Grey leaf spot (GLS) of maize is caused by the fungus Cercospora zeae-maydis. The disease is now recognised as one of the most significant yield-limiting diseases of maize worldwide and certainly in the province of KwaZulu-Natal (see Table 1). Not only is it a threat to maize production in the commercial farming sector, it also reduces yields of maize on small-scale farms. The disease was first identified in KwaZulu-Natal in 1989/90 and has since spread to neighbouring provinces and most maize producing countries in Africa.
Symptoms are initially first observed on the lower leaves of the maize plant. The immature lesions are similar to lesions caused by other foliar maize pathogens, and first appear as small tan spots about 1 to 3 mm in size and are irregular in shape. The tan spots usually have yellow or chlorotic borders and, are more easily observed when the leaf is held to light
Mature lesions are readily distinguished from other pathogen symptoms and are distinctly rectangular in shape (5 to 70 mm long and 2 to 4 mm wide), and run parallel with leaf-veins.
Lesions, tan in colour, assume a grey sheen or caste when sporulating. As disease progresses, lesions coalesce and blighting of the whole leaf may result.
Under favourable conditions, blighting progresses upwards on the plant.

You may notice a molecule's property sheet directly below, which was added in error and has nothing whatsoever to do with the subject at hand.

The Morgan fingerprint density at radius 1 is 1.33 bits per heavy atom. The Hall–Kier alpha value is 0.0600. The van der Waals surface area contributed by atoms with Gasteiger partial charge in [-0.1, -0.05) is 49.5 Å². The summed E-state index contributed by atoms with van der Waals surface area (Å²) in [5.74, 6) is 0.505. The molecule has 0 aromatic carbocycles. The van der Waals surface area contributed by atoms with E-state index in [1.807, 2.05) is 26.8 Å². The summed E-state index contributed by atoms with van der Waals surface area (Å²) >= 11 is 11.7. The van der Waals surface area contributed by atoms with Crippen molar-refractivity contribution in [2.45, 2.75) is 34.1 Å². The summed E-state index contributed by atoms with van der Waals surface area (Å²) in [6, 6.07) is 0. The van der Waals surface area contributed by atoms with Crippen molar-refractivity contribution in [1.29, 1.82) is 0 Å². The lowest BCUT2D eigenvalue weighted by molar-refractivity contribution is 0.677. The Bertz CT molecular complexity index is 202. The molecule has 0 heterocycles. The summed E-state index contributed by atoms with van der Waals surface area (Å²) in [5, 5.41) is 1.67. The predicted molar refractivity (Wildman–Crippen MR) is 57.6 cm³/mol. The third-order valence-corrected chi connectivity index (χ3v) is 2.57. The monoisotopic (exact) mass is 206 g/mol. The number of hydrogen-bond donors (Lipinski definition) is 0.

and the whole plant may die before the crop reaches maturity,
and serious yield losses may result.
Under these conditions, the maize plant may be pre-disposed to stalk-rotting fungal attack and resultant severe lodging adding further to the yield losses.
Grey leaf spot is highly dependant on favourable weather conditions. It requires frequent and prolonged periods of high humidity and warm temperatures (20E to 30EC) to complete spore gemination and the infection process. Spores (conidia) are produced from infested residues of previous maize crops in spring under conditions of high humidity and these are windblown to infect the newly planted maize crop. The lower leaves are usually the site of primary infection.
Lesions resulting from the initial infection produce spores that are wind- or rain-splashed to the upper leaves. (Ward et al 1999). Under unfavourable conditions (hot, dry weather), the fungus can remain dormant and then resume rapid development as soon as favourable weather conditions return (Latterall and Rossi, 1988). In mid- to late-season plantings and under favourable conditions, lesions may first appear on the mid- to upper-canopy as a result of wind-blown spores from adjacent infected maize. Such late season infections may be serious because it is the upper canopy that contributes 75 to 90% of the photosynthate for grain fill (Allison and Watson, 1966).
The occurrence of fewer and/or shorter periods of high humidity early in the growing season may account for the slower rate of early-season disease development (during the months of November and December). In contrast, good early season rains and more periods of high humidity (in November and December) have led to a higher frequency of early-season lesions (and more severe disease) (Ringer and Grybauskas, 1995).